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For the launch of the Brevet collection, three riders travelled to South Africa to explore part of the Tour of Ara – a 700km race across some of the country’s most notorious and challenging terrain.

The tour of Ara

For the launch of the Brevet collection, three riders travelled to South Africa to explore part of the Tour of Ara – a 700km race across some of the country’s most notorious and challenging terrain.

08 March 2016

They were met with arid land, endless dirt roads, and wide, glassy skies. We spoke to Stan Engelbrecht, founder of the race, about the inspiration behind the route.

“When I first plotted the route, the idea of constellations and points on a map stuck with me, which is where I took the name for the race", says Stan. "The constellation of Ara has eight stars, one for each point of the race: the start, each night, and the finish. You’re totally on your own during the Tour of Ara, and only have a map to find your way, so the link to the big sky, constellations, and their history in navigation is quite perfect.”

The Tour of Ara is an unsupported six-day amateur stage race, and is a true test of self-sufficiency and endurance. It passes through incredibly isolated and arid terrain, including a 400,000 square kilometre expanse of land known as the Karoo, in the southeastern region of the country. Revered for its low rainfall, extreme temperatures and cloudless skies, the Karoo is considered by many to be the last truly wild region of South Africa.

“It’s a wild, wild place. Not many people go there because it’s quite dangerous in its isolation. As a result, there aren’t many tar roads, so there is an amazing network of dirt tracks that are often covered in deep corrugations,” explains Stan.

Named by its earliest inhabitants, the Khoikhoi, Karoo literally means 'land of thirst'. The region receives just 50-250mm of rainfall per year, and is exposed to extreme temperatures throughout. Only a few small farming communities call the Karoo home, raising sheep and ostriches.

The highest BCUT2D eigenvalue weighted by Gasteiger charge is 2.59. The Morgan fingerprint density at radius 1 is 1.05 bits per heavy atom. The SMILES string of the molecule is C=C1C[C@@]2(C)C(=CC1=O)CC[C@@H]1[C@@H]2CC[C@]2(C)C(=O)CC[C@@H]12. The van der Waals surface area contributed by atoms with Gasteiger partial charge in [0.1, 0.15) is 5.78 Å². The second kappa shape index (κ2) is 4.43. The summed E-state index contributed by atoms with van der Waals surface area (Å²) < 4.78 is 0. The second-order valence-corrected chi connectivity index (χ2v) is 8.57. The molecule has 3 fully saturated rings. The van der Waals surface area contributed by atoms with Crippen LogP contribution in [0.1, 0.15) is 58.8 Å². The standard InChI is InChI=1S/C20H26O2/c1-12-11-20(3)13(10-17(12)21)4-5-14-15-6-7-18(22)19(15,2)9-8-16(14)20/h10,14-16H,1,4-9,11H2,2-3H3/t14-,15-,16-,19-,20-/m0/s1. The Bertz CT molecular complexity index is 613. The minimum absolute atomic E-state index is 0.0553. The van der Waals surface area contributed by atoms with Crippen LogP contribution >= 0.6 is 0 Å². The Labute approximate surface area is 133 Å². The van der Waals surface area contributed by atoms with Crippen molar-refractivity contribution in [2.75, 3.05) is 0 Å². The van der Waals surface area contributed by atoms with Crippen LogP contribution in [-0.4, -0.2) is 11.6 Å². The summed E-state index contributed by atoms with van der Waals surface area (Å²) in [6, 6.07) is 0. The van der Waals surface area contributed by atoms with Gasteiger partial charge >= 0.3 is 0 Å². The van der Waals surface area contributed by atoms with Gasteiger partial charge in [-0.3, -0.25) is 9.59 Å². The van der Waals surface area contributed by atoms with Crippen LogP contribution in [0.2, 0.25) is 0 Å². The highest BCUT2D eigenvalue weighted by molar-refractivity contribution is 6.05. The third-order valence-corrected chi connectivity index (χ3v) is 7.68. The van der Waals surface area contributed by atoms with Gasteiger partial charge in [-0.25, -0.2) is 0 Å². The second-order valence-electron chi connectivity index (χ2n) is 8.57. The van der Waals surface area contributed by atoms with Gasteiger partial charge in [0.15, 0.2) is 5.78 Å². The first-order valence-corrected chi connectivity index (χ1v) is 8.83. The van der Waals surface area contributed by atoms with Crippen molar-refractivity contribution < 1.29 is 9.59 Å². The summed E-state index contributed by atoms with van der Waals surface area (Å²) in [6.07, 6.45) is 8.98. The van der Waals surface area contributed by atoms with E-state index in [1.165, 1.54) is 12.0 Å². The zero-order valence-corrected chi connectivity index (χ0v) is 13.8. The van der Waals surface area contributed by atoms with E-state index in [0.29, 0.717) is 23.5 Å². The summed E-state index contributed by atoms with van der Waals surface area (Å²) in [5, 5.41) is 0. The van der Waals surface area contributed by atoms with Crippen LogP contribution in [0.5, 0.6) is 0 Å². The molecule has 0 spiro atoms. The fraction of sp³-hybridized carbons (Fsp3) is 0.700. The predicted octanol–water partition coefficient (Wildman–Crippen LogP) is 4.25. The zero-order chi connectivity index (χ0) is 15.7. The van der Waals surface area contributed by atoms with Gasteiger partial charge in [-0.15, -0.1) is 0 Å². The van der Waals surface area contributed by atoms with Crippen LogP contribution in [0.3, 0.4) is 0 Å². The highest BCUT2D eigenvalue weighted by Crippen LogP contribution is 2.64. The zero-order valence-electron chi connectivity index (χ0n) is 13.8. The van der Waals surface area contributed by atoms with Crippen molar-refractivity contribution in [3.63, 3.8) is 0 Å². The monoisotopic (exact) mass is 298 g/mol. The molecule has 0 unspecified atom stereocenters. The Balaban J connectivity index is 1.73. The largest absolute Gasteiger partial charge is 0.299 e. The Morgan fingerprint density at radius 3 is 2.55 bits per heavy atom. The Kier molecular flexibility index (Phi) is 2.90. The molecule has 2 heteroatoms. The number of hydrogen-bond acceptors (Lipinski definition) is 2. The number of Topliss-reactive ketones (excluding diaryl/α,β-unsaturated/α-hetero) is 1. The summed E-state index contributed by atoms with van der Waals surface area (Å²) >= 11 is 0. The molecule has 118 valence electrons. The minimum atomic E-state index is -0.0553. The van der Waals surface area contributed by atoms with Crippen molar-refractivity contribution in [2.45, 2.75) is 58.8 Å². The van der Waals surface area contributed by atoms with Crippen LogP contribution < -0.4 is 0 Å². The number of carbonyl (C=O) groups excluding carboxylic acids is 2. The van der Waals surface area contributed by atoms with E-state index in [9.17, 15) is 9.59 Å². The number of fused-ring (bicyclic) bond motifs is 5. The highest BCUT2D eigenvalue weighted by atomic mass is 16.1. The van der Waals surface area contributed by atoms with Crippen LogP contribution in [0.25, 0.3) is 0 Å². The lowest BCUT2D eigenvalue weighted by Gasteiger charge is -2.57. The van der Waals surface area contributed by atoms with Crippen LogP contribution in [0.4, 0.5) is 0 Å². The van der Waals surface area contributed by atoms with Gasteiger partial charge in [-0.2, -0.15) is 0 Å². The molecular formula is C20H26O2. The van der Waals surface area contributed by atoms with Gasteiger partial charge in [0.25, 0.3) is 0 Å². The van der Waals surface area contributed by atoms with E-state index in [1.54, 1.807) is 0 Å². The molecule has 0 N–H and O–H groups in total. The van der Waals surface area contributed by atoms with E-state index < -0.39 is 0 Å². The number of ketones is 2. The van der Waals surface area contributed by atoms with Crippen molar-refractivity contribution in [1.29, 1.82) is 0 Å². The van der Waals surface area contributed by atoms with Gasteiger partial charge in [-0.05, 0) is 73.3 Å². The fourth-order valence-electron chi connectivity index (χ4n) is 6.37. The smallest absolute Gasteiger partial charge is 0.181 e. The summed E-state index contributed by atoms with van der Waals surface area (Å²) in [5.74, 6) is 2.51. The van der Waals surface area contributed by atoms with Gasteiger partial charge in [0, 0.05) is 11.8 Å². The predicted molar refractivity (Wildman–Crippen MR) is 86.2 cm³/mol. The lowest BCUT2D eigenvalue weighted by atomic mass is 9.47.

“I wanted to involve the local communities as much as possible, so along the race route we stay with locals, eat locally prepared food, and share the story of the race wherever we can.

“Arriving by bicycle at an incredibly remote community, whose only access point is a dirt road, is quite an unusual concept. People think we’re very strange”, says Stan. “Because they’re such isolated people they have their own eccentricities. But there’s a special understanding between someone who lives in a place like this, and someone who’s crazy enough to ride a bicycle to a place like this.”

A South African photographer and passionate cyclist, Stan designed the race as a long-distance tour similar to those held in Europe in the early part of the 20th century, with riders encountering gruelling dirt roads and challenging mountainous terrain, with little to no support.

“Because of sanctions on importing bicycles during the apartheid years, a frame building movement grew in South Africa, and the result was a wealth of beautifully crafted, often-unique bikes dotted around the country.

“I wanted to revive this history, and decided to restrict riders to competing on these old frames. It reminded me of the old photos you see of early Italian stage races, with steel bikes being hauled over very rough and difficult roads by the toughest of riders. When I started thinking about the race I never consciously thought ‘let’s do it in the Karoo’ – it just came naturally. It was the obvious choice. It’s the last vestige of wilderness in South Africa, which really appeals to me.”

The third edition of the Tour of Ara is currently being planned. Open to anyone, the race is entirely independent – with no sponsors and no prize money – and with just one restriction: it must be ridden on a pre-1999 South African-built road bike.

Visit tourofara.co.za to find out more.

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